National Council on Disability Statement Regarding the Voting Rights Act Reauthorization

News Release

NCD #06-510
May 8, 2006
Contact: Mark S. Quigley
202-272-2004
202-272-2074 TTY
mquigley@ncd.gov

WASHINGTON—National Council on Disability (NCD) chairperson Lex Frieden today released the following statement regarding the Voting Rights Act reauthorization.

NCD wishes to express its strong support for reauthorizing the provisions of the Voting Rights Act (VRA) set to expire in 2007. NCD is an independent federal agency charged with making recommendations to the President and Congress to enhance the quality of life for all Americans with disabilities and their families. NCD's overall purpose is to promote policies and practices that guarantee equal opportunity for all individuals with disabilities, regardless of the nature or severity of the disability; and to empower individuals with disabilities to achieve economic self-sufficiency, independent living, and integration into all aspects of society. NCD is required by its authorizing statute to advise the Administration and Congress regarding laws and issues that affect people with disabilities.

NCD is aware of the April 27, 2006, hearing on Renewing the Temporary Provisions of the VRA in the Senate Judiciary Committee. The foundation of our democratic form of government is the right to vote. Voting is the most important tool Americans have to influence the policies the government adopts that affect every aspect of our lives—from tax policy, to preserving our environment, to protecting equal opportunity in housing and employment. To ensure that all Americans have this important tool, we must make sure that every American has an equal opportunity to cast an effective ballot. Unfortunately, even today, many eligible voters continue to face barriers that inhibit the exercise of this basic right. It is under these circumstances that NCD emphasizes the need for the reauthorization of the VRA.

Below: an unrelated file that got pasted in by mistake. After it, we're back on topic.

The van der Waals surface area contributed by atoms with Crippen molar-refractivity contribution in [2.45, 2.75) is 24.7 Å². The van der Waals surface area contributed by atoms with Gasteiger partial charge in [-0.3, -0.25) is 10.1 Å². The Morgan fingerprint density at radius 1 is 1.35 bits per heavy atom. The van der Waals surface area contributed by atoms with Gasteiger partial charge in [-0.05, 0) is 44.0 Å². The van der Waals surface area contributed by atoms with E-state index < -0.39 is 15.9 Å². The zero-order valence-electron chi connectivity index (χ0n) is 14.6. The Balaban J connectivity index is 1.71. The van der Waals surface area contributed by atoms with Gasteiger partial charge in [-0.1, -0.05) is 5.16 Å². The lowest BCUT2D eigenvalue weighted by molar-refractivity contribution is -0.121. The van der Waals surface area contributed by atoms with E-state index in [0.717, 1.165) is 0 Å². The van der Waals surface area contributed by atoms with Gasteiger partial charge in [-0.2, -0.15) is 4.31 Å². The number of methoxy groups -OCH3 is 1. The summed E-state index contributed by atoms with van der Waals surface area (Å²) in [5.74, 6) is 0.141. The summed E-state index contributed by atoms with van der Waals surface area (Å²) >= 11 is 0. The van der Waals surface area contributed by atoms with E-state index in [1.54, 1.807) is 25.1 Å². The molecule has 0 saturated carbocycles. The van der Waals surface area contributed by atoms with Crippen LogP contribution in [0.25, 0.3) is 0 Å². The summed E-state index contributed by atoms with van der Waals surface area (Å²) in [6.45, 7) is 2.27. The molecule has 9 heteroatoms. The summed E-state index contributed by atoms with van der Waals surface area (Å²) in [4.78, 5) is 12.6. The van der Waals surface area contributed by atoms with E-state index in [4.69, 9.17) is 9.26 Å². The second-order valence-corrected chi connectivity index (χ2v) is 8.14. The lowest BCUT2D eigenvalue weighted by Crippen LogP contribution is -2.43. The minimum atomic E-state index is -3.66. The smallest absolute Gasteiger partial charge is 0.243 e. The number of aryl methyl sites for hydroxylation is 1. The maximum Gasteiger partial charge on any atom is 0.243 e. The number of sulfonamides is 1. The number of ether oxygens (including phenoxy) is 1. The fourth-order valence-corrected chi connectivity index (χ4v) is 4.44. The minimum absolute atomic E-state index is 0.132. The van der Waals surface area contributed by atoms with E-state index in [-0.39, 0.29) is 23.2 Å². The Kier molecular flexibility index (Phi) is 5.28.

For nearly a decade, NCD has made specific recommendations and published information with respect to aspects of citizens' voting rights, including election practices and their impacts on people with disabilities. NCD's findings address voting systems, voter registration, polling place access, poll worker training, and other factors aligned with the current need for reauthorization of the VRA. NCD's 1997 publication, National Disability Policy: A Progress Report (ProgressReport/1997/policy), called for new voting systems to be made accessible to all people with disabilities. In its 1999 report, Implementation of the National Voter Registration Act by State Vocational Rehabilitation Agencies (/publications/1999/voter), NCD reported that 75 percent of people with disabilities who received services from state vocational rehabilitation agencies were never asked to register to vote, as the law requires. A 2000 Harris poll indicated that 42 percent of this group still was not offered the opportunity to register. NCD's August 2, 2005, paper, Enjoyment of the Right to Participation in Political and Public Life by Persons with Disabilities: Illustrations of Implementation from the United States (/publications/2005/enjoyment), provides examples of voting accessibility that work in favor of disenfranchised people. The paper discusses the need to prioritize accessibility by including training for poll workers and election officials to ensure that they understand how to make appropriate accommodations for voters with disabilities, a population comprised in part of seniors, people from diverse racial and ethnic groups, and people with alternative language needs.